Blame geese, not humans, for summer bummer at Ottawa beaches
Canada geese droppings contribute to high E. coli count, according to Ottawa Riverkeeper
Ottawa swimmers have faced the summer buzzkill of E. coli bacteria before, but this time human sewage isn't the culprit.
Blame it on the goose poop.
The City of Ottawa thought it had solved the bacteria problem at its worst hit beaches when it built a sewage storage tunnel to prevent sewage from overflowing and contaminating the Ottawa River.
This summer was the first for the new system, and it's working, according to Ottawa Public Health (OPH) and Ottawa Riverkeeper.
But the large Canada geese population has taken over by leaving droppings that contaminate the water, according to Larissa Holman, director of science and policy with Ottawa Riverkeeper.
WATCH | Larissa Holman on the effects of bird poop, heat and low water levels:
Geese droppings collect in runoff water that eventually make it into the river, while areas with lower water levels and less flow are more susceptible to high E. coli counts, said Holman.
The problem is then exacerbated by the hot temperatures, which make it easier for bacteria to grow.
"It has a lot to do with the movement, the flow of the water in those areas, as well as the natural landscape around there," says Holman.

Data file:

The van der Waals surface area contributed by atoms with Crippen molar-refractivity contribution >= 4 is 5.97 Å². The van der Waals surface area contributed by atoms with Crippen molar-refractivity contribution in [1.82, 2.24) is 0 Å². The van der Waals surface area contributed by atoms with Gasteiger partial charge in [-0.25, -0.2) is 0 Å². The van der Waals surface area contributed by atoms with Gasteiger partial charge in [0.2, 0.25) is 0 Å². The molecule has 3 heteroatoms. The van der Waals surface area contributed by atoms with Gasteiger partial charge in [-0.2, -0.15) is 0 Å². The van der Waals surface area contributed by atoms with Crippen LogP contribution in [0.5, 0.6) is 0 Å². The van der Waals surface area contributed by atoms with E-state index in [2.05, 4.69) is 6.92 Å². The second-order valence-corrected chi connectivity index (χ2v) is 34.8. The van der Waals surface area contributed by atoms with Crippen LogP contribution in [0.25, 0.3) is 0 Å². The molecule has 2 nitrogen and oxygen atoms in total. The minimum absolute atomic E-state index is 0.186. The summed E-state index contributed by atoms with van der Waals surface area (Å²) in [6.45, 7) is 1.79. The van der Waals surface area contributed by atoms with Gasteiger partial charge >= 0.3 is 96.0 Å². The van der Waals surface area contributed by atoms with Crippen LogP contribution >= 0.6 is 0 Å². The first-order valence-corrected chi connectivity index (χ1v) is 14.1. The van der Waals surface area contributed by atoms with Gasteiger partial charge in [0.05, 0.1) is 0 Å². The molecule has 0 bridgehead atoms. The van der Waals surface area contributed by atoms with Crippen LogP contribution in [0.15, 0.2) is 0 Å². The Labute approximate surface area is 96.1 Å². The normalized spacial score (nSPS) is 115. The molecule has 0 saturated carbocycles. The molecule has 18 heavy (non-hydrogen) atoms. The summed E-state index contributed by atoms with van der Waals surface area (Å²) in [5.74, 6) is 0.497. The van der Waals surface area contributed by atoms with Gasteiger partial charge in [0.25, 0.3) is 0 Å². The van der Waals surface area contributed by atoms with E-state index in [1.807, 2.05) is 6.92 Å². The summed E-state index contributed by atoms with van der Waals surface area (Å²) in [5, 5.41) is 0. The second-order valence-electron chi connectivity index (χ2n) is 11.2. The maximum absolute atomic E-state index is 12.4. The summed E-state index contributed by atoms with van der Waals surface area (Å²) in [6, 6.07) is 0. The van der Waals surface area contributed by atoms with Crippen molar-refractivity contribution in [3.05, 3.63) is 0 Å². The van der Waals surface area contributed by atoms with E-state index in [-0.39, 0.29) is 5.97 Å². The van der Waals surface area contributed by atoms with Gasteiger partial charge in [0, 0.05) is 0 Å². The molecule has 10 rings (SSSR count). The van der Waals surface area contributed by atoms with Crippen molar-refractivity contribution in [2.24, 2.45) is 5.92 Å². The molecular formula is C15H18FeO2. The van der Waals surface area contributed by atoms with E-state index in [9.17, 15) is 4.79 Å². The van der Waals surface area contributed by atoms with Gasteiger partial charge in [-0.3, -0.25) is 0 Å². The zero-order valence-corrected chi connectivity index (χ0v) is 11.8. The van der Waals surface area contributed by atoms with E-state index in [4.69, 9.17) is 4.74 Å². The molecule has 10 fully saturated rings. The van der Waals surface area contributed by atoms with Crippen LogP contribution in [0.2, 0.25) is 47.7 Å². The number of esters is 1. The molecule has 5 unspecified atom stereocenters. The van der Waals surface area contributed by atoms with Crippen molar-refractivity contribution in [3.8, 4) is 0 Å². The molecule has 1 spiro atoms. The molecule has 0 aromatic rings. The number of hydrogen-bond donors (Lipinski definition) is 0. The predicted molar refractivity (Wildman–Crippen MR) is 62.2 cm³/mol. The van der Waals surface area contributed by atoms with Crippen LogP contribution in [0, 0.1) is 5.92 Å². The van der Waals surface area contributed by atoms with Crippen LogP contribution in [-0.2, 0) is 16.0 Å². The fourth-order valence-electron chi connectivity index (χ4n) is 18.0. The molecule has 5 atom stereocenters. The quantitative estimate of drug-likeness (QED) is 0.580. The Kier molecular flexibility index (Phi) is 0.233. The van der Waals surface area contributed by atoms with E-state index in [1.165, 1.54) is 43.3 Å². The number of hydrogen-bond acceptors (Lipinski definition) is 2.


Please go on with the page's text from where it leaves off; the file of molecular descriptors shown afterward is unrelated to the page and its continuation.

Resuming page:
"If you have a beach that's more in a bay area, the water is not going to move through it in the same way, the temperatures are going to rise."
2 beaches hit harder
Petrie Island East Bay in Orléans and Westboro Beach are both located on bays and have faced the most days of "swimming not recommended" this summer, according to public health.
More than 42 per cent of swimming days have been affected in Orléans, 30 per cent in Westboro, while each of the other city beaches has been affected less than 10 per cent of the summer.
Geese are drawn to wide open spaces like beaches to avoid potential predators, said Holman, and Westboro is quite open. Petrie Island East is hidden from the main flow of the Ottawa River, and the geese like the quiet.
An OPH spokesperson said birds in general have been identified as a frequent source of water pollution, but some beaches can handle it better than others.
At Mooney's Bay, which sits along the Rideau River, a water pump prevents bacteria from growing in stagnant water, while a pier extension directs pollution away from the swimming area at Britannia Beach along the Ottawa River.
Both beaches also have overhead wires to deter birds.
Holman says the impact of geese droppings and other pollutants can be reduced by maintaining the vegetated buffers around rivers.
Healthy, treed shorelines also provide shade to help reduce runoff and cool the water temperatures, but there is no point in trying to remove Canada geese from beaches, she said.
"That is where those birds live ... so we have to find ways to work with them ... and look at other ways that we can help positively impact water quality."
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